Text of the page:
Yesterday I did something I almost never do during the day: I turned on the TV. I just needed to clear my head for a few minutes while I ate a late lunch. Katie Couric’s show was on and I tuned in just in time to see her interview with Cate Edwards, daughter of John and Elizabeth Edwards.
Cate was tremendously poised as she talked about her mom’s fight with breast cancer. It’s hard to believe, but it’s been nearly 3 years since Elizabeth died. The Edwards lived in Chapel Hill, N.C. which is right down the road from where I grew up in Raleigh. The Westboro Baptist Church decided to protest at her funeral for God knows what... maybe because she supported gay rights or maybe because her husband had committed adultery. At this point, they don’t really need a reason to send out a press release and say they’re showing up, do they? Her funeral was at Edenton Street Methodist, one of Raleigh’s most stately and oldest churches.
You know what happened? More than 300 proud North Carolinians showed up to meet the protesters and linked arms to form a circle to keep the Westboro Baptist Church protesters out and away from those attending the funeral, including John, Cate and her siblings.
Cate talked primarily about the Count Us, Know Us, Join Us initiative, whose mission it is to honor those living with advanced breast cancer, since each stage of cancer has different needs than the other stages. It also seeks to recognize those taking care of loved ones with advanced stage breast cancer. It offers the latest news on treatments and links to resources. It also serves as a way to keep people going through advanced cancer from feeling less alone.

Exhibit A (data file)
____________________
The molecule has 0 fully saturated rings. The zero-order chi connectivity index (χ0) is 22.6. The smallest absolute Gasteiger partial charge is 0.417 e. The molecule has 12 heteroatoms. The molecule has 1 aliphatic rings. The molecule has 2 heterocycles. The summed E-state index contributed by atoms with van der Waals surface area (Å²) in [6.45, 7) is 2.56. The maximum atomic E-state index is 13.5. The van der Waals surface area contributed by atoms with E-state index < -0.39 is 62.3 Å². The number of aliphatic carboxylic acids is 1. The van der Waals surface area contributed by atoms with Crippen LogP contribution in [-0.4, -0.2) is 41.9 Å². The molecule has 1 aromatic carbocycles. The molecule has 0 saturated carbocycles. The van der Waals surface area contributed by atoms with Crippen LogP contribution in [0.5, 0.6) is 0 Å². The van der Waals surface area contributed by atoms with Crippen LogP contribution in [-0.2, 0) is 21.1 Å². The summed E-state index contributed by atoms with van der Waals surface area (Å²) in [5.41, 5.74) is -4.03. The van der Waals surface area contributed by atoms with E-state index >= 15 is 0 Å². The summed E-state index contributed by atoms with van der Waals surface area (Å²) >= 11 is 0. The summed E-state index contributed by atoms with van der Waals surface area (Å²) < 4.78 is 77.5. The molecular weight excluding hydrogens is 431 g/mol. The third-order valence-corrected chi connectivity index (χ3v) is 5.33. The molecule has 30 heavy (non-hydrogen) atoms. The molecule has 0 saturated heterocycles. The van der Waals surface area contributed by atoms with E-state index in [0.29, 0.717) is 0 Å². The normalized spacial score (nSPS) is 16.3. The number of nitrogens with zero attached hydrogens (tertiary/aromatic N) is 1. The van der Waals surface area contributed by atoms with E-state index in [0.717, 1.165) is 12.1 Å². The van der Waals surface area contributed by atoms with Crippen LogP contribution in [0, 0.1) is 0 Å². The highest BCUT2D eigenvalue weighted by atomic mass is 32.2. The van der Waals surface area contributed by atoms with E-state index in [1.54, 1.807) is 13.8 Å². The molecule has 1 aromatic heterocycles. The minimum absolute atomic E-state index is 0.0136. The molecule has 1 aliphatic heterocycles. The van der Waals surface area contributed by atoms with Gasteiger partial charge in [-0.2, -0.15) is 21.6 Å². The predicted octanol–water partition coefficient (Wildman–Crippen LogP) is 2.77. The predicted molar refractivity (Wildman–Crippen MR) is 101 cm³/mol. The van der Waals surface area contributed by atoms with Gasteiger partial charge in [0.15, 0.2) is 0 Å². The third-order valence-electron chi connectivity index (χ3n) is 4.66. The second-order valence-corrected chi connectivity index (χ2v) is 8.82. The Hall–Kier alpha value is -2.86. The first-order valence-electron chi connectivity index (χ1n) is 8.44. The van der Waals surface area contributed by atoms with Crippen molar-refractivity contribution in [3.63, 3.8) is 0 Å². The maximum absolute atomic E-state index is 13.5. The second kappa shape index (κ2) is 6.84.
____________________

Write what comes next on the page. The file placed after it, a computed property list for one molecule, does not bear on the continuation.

Count Us, Know Us, Join Us doesn’t take donations (because it’s funded by a pharmaceutical company), but a number of the organizations that it links to do, so I picked the Linda Creed Breast Cancer Foundation.
Linda Creed was a songwriter who died of breast cancer when she was 37. Among the songs she co-wrote include a whole lot of the Stylistics’ hits, including “Betcha by Golly, Wow,” “I’m Stone In Love With You” and “Break Up To Make Up,” as well as The Spinners’ “The Rubberband Man.”
Founded shortly after her death 24 years ago, the Linda Creed Breast Cancer Foundation is dedicated to helping women in the Delaware Valley (where Linda lived) fight breast cancer. Among its initiatives is stressing early detection. Now, more than 15 area hospitals participate in free mammography screenings for the uninsured and underinsured. The Foundation’s $500,000 annual budget comes directly from private sources and grants.
Oct. 15: Linda Creed Breast Cancer Foundation
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